Girls Who Code, coming out of COVID-19, is cooking up some innovative ways to create and widen the pathways for young people from historically underrepresented communities, with a special focus on Black and brown school-aged girls, into opportunities to work and eventually lead in technology. Tarika also joined the board of McGraw Hill. Tarika is one of the best-kept secrets in the fields of technology and youth work, and it’s been a gift to see her leading from the front, not just from behind or from the side, as she has done for so many years.

On Point

There’s more to immigration than the border Here’s something many people don’t understand about the reality of immigration: it’s possible to have done everything “the right way”, to have the fanciest and most expensive lawyers you or your company can afford, and still be stymied at every turn by unexpected twists and complexity. Take the children of tech’s guest workers, people whose parents are on H1-B visas or in the years-long queue for greencards. Reporting for The Verge, Tanvi Misra shares the story of Sreeram who came to the United States from India in 2007, at age seven. Fourteen years later, Misra reports, “Sreeram has aged out of his dependent visa and has no clear pathway to citizenship. His only options are to “self-deport” and return to a country he no longer knows, or scramble for legal ways to stay that are neither easy nor guaranteed.” This is the situation facing some 200,000 people today, and it’s something I’m willing to bet few employers have considered.

On Background

A race to the top for how we think about the perks of the job You’ve seen the headlines about the challenges various industries have had in recruiting and retaining employees over the past few months for jobs of all kinds, from restaurants to investment banks to law firms. The pandemic has changed all kinds of dynamics in our work and professional lives, and one of them (at least for now) appears to be the balance of power between employer and employee. Last year, the Government Accountability Office found that Walmart and McDonald’s have the highest number of employees who rely on food stamps and Medicaid to survive. This week, Walmart said it would start paying 100% of the costs for college tuition and books for its 1.5 million employees. McDonald’s franchise owners are taking similar measures, including offering support for childcare.These are two of the largest private employees in the country, and HR departments and CFOs watch their moves on pay and benefits closely. It took a pandemic in which hundreds of thousands of people died to get us here, and not everyone I spoke to is convinced these moves will persist over the long term. For now, it’s worth asking the question: how can we anticipate and rethink the “rules” we’ve taken for granted about what people expect from their employers?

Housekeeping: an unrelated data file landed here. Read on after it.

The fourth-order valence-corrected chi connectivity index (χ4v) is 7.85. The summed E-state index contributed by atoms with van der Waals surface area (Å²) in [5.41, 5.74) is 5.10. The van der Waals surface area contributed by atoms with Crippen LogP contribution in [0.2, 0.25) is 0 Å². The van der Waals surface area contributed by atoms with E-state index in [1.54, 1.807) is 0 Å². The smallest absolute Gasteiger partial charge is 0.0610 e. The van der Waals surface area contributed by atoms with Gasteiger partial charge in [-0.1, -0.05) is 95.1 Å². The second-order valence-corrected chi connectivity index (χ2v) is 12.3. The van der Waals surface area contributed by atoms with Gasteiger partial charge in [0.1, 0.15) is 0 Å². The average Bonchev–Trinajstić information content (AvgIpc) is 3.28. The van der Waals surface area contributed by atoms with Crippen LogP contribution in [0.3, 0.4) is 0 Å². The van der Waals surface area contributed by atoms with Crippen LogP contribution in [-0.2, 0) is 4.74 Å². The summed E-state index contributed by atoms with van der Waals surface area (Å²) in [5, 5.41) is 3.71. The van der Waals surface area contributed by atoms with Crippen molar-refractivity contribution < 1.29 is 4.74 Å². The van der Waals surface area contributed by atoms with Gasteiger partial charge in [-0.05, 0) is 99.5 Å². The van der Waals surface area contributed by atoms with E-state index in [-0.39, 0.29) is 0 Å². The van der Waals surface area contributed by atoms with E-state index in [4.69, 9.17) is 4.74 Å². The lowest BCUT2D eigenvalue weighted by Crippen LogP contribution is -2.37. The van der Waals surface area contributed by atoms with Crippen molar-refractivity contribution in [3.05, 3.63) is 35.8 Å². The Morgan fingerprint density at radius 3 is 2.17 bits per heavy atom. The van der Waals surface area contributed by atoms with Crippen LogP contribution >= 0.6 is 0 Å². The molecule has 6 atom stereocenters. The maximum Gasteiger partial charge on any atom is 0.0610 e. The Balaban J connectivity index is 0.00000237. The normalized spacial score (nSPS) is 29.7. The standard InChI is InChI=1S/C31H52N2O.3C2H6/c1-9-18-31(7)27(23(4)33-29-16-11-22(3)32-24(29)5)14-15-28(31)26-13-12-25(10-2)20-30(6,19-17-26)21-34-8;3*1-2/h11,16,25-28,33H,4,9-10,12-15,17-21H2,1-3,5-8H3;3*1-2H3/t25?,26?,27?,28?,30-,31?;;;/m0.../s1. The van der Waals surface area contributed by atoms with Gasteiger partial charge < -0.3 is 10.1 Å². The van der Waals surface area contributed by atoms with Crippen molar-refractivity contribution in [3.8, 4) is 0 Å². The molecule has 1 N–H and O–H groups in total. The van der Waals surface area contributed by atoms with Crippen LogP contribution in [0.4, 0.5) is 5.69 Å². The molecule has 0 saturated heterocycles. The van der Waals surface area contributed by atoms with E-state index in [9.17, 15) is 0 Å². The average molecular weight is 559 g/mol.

Mood board / Big Move:

In January, Monica Richardson became the Miami Herald’s executive editor, the first Black person to hold that role in the newsroom’s 117-year history. This week, she made news when she published her response to a racist email from a reader. As she told NPR, this kind of behavior from audiences “doesn't have to be something we get used to."
Courtesy of Monica Richardson